Dr. Maria Montessori, an Italian physician, developed the Montessori method of education over 100 years ago. Through her observations of children at work and play, Dr. Montessori recognized that humans experience distinctive developmental periods in their journey from birth to adulthood. Montessori knew that if children were placed in a learning environment specifically designed to meet their needs at a particular developmental period, learning would be effortless, joyful, and satisfying.  

Montessori has several key components that distinguish it from other modes of education. Montessori classrooms are multi-aged, encompassing children in a 3-year mixed age group, and tend to be large, often with 28–30+ children per class. These features permit children to learn at their own pace and offer opportunity to both lead and follow from their peers.

Montessori teachers, or Guides, are specially trained in the developmental needs of the children at the age they serve. Their classroom, also known as the prepared environment, boasts beautifully constructed, scientifically designed hands-on manipulative materials, each one highlighting a particular idea or concept. Montessori learning environments support the development of the whole child, encompassing the social, physical, emotional, spiritual, and intellectual development of the individual. The development of independence, free will, and a love of work support the child in a lifetime of learning.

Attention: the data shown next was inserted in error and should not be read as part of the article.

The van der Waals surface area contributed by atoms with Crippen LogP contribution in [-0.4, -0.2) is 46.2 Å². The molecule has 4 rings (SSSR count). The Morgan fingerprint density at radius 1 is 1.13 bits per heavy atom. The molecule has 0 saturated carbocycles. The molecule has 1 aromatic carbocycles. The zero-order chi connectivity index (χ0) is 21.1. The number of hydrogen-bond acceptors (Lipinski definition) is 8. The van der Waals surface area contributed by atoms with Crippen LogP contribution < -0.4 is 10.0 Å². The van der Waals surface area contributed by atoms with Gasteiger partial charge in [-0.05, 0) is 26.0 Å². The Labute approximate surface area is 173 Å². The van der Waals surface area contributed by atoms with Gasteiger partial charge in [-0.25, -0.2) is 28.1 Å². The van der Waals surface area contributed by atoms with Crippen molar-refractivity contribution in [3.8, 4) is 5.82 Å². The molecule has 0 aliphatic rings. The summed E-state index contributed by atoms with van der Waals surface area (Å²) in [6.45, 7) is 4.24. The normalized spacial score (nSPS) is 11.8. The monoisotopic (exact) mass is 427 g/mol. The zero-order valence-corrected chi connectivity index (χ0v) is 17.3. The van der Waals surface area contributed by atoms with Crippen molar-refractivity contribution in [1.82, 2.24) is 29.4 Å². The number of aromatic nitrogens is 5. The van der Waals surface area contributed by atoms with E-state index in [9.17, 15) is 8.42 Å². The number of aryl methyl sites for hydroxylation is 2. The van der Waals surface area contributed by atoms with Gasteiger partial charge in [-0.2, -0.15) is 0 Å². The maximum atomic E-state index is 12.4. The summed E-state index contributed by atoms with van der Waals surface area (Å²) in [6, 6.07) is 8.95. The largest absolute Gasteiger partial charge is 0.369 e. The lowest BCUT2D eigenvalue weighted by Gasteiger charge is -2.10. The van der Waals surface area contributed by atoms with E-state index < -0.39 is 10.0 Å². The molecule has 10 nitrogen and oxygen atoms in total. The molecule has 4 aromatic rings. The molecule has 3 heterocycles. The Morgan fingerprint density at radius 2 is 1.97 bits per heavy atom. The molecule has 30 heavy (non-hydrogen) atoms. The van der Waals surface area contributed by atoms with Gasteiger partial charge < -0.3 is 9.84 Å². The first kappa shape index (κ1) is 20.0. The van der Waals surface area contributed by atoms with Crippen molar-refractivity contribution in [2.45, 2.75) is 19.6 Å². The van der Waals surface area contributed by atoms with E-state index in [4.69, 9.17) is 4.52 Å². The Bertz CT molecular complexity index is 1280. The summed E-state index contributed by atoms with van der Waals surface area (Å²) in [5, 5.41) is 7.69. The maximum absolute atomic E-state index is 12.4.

Supported by recent trends in brain research and highlighted in current scientific studies, Montessori education is an increasing popular alternative for many parents. While typically associated with pre-school aged children, there are Montessori programs for children from infancy through middle school with increased interest in the development of high school models as well. Currently, Montessori schools can be found in over 110 countries on six continents. The United States has approximately 4,000 private and 300 public Montessori school districts. The Atlanta Montessori community boasts more than 70 Montessori schools serving thousands of Atlanta-area children.